By Andy Hughes

Celtic guitar master John Doyle took some time out from the recent Celtic Connections Festival in Glasgow, Scotland, to offer tips on improving your Celtic guitar playing. Doyle will have a new solo album on Compass Records towards the end of the year.

  1. Different tunings

“My advice is that you start with an open-root tuning, and explore from there. If you play with fiddle players, there are a lot of songs tuned in A, which gives you a more open sound. My tuning of choice is dropped D tuning, DADGBE, which helps be to produce the drone sound under the playing, and the chords and melodies can go over the top.”

  1. A different guitar

“The real top-end Martins and Lowdens are like thoroughbreds: They’re built for a specific purpose. For most players, a good Taylor or Gibson, the basic models, will suit you just fine. Go to the biggest guitar shop you can find and have a try of as many guitars as you can. Find the one that speaks to you, and explore that one. Play the tunes and songs you like on it.”

  1. Finger exercises

“They are great if you have the time to practice and work on them, good to have some nice runs under your hands. I am always trying to work something out, or composing, but I do think that good basic techniques will make you a better musician.”

  1. Use a metronome

“Good timing is essential if you are going to play Celtic guitar, because you will end up playing with other musicians. You should practice with a metronome because it will develop your own internal timing.”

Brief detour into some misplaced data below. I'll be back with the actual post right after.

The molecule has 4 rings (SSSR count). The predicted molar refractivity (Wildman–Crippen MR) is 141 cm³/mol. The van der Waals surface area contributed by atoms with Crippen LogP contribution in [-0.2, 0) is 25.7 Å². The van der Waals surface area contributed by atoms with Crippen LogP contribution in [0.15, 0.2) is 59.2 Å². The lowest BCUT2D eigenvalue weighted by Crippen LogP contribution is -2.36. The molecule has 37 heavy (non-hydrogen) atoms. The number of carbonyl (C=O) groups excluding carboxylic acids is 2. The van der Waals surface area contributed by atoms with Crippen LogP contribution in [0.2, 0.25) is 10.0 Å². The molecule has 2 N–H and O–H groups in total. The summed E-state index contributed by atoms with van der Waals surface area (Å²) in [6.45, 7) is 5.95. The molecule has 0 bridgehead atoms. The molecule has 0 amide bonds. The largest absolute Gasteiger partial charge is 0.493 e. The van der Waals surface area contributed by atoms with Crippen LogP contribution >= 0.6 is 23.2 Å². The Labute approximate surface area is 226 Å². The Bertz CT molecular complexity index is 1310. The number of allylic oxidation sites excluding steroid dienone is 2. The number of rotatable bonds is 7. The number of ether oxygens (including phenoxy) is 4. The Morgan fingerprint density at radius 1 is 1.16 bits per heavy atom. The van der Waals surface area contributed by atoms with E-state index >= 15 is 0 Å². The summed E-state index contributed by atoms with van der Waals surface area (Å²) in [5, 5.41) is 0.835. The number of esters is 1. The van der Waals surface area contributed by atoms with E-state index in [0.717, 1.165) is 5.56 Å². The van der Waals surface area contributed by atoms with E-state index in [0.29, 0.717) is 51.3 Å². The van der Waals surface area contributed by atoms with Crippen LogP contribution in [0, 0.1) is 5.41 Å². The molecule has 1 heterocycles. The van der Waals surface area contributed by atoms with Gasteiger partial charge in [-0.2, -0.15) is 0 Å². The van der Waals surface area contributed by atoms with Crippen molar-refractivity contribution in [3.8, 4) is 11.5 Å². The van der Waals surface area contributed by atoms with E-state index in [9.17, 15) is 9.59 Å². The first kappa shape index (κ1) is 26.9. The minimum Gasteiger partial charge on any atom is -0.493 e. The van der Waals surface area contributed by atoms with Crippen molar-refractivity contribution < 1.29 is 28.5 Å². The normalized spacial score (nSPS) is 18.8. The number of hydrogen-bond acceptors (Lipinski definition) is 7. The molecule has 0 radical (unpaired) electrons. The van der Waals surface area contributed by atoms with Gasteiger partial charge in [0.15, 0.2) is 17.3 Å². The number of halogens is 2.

1. Playing with other musicians

“This is one of the most enjoyable parts of being a musician. Playing a session of Celtic songs is what I often do when playing at a festival like this one. We had a great session last night, four of us, playing into the early hours.”

  1. Overcoming technical blocks

“You will get technical blocks because every musician does. If you’re having trouble in a D or E minor tuning, try something else—make up a tuning of your own! A lot of people are afraid to try things like that. Getting round things your own way will give you your voice.”

  1. Find a good teacher

“If there is not a local Celtic teacher nearby, check out the Internet. There are loads of videos and Skype lessons out there. But don’t forget the ‘old fashioned’ way people learned years ago, which was by listening to records and figuring out techniques and styles. That is still a valuable way to learn.”

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